Consumers are increasingly embracing connected wearables and home appliances, such as fitness trackers and smart thermostats. According to one projection, at the end of 2018, the number of these “Internet of Things” (“IoT”) devices surpassed the number of mobile phones. By 2020, the worldwide installed IoT base is projected to grow to over 30 billion devices. IoT technology has the potential to usher in an era of enhanced convenience, safety, and efficiency, while also fueling the growing $4 trillion wellness economy. But IoT providers should also prepare themselves for a building wave of attention and regulation following a number of headline-grabbing incidents or breaches, such as the hacking of baby monitors and medical devices. Indeed, in less than a year, designing devices with “reasonable security features” like individualized preprogrammed passwords will be table stakes for IoT device manufacturers.

California is the first regulator in the United States to address these issues. Starting January 1, 2020, under a new state law (“SB-327”), any IoT-device manufacturer that wants to sell its products in California will have to equip those devices with “reasonable security feature[s]”[6] or face enforcement from the California Attorney General and local officials. Because device manufacturers are unlikely to design products exclusively for California, SB-327 effectively sets the nationwide standard for IoT device security—at least for now. Manufacturers, consumers, and other entities in the IoT ecosystem should therefore make sure that they understand what this new law requires. 

The primary directive in SB-327 is that IoT devices—defined as devices that are “capable of being connected to the Internet, directly or indirectly”—must be equipped with reasonable security features. These features must be:

  • appropriate to the nature and function of the device,
  •  appropriate to the information the device may collect, contain or transmit, and
  •  designed to protect the device, as well as any data it stores, from unauthorized access, destruction, use, modification, or disclosure. 

By defining the reasonableness of a security feature relative to the “nature and function” of the device, as well as the data the device collects and stores, SB-327 appears to afford manufacturers the flexibility to determine how much security is necessary. But the flip side of flexibility is regulatory uncertainty—what happens if the California attorney general disagrees with a manufacturer’s evaluation of the security needs for a particular device?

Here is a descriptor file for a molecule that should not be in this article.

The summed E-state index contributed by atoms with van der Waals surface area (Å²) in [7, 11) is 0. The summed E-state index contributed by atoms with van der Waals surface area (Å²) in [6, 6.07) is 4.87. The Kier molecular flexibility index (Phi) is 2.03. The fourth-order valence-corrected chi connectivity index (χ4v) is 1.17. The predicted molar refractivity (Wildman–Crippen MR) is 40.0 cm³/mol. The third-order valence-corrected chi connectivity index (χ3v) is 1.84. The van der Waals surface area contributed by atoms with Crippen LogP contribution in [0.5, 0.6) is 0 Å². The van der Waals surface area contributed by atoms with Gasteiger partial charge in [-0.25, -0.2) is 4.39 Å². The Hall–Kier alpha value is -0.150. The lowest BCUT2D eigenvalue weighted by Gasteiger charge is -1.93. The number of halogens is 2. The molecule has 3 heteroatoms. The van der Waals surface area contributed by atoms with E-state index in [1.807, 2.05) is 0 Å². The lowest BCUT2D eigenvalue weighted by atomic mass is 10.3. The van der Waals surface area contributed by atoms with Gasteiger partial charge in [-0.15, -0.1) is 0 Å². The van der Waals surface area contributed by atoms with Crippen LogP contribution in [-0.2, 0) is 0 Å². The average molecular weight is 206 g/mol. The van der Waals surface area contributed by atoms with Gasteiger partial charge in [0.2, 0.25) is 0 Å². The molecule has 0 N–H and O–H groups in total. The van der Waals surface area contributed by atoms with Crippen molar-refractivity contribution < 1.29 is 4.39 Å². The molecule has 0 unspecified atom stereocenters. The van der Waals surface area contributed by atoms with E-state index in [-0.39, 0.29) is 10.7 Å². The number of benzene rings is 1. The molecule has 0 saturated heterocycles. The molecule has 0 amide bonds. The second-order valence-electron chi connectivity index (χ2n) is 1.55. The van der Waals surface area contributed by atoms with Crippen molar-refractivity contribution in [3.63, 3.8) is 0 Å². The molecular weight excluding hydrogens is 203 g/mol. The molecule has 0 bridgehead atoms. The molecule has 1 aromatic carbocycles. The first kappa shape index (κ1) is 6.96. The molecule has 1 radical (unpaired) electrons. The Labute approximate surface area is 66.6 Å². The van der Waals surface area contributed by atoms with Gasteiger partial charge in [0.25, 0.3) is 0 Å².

Manufacturers that want to avoid this uncertainty can rely on a safe harbor: An IoT device’s password will be deemed a reasonable security feature if either (1) each device is preprogrammed with a unique password or (2) the device requires a user to generate a new password before using the device for the first time. Hackers have referred to taking over devices with non-specific preprogrammed passwords as “hacking on easy mode.” In the Mirai botnet attack, for example, hackers took advantage of preprogrammed, easily searchable credentials to take over webcams and routers from which they launched cyberattacks that took down Netflix, Spotify and other major websites.

Reaction to the law has predictably been mixed. Some critics claim that SB-327 does not go far enough, arguing it should also ensure consumers do not adopt inadequate passwords and impose specific requirements for device security. Others have argued that the bill goes too far: In their view, the law is unnecessary because the Federal Trade Commission already requires manufacturers to implement reasonable protections, and additional requirements risk deterring or stifling innovation. These fault lines will no doubt continue as SB-327 is implemented and interpreted—and as other state legislatures and Congress take up IoT-device security issues in the near future.